Our strengths lie in the fields of scholarly editing, poetry, intellectual history, women’s writing, and the relationship between literature and politics.
The English faculty is one of the few in the United Kingdom with a distinguished and robust history of research and teaching in eighteenth-century studies.
From Rachel Trickett’s The Honest Muse to Roger Lonsdale’s pioneering editing and Marilyn Butler’s ambitious myth-mapping to the current work of Gerrard, Johnston, Williams and Womersley, we have promoted sustained interest in the dynamism and diversity of eighteenth-century poetry.
Our research now also embraces
- Studies in theatre (Ballaster) and the novel (Johnston, Ballaster)
- New directions in material culture (Williams) and cognitive studies (Ballaster)
- History of the book, bibliography, and digital humanities (Sutherland, Williams)
Selected publications by Faculty members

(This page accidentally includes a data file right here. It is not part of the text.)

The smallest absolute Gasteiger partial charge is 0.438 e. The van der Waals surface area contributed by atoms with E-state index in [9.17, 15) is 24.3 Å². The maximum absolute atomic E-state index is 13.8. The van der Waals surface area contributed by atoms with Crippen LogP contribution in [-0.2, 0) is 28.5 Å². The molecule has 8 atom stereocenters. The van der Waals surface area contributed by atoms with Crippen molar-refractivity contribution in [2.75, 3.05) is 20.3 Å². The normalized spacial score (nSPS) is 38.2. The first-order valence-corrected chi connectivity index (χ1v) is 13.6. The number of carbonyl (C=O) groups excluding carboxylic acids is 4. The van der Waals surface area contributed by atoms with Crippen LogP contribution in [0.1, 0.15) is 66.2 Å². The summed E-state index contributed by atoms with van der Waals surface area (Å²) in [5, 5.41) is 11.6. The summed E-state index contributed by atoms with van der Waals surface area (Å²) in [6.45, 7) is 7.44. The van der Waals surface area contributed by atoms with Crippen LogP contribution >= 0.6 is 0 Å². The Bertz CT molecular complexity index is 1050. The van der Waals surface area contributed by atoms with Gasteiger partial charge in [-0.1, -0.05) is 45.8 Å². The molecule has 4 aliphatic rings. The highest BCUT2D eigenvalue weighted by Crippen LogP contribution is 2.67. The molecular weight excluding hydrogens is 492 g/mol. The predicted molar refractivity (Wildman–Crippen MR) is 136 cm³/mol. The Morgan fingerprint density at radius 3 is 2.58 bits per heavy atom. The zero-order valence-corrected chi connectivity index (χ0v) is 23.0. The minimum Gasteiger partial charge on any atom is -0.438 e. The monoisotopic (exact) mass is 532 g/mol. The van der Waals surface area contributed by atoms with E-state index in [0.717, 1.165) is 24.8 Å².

This section only includes publications on the 18th Century although there are other Faculty members listed in the field whose publications are listed under Early Modern or Romantic period specialisms elsewhere.
Ros Ballaster, Fabulous Orients: Fictions of the East in England 1662-1785 (Oxford University Press, 2005).
Christine Gerrard, Aaron Hill: The Muses' Projector, 1685-1750 (Oxford University Press, 2003)
Christine Gerrard, A Companion to Eighteenth-Century Poetry (Blackwell, 2006)
Freya Johnston, Samuel Johnson and the Art of Sinking, 1709-1791 (Oxford University Press, 2005)
Abigail Williams, Poetry and the Creation of a Whig Literary Culture: 1680-1714 (Oxford University Press, 2005).
David Womersley, Gibbon and ‘the Watchmen of the Holy City’: The Historian and his Reputation, 1776-1815 (Oxford: Clarendon Press, 2002).
David Womersley ed., James Boswell, The Life of Samuel Johnson (Penguin, 2008).
Besterman Centre for the Enlightenment
Romanticism and Eighteenth-Century Studies Oxford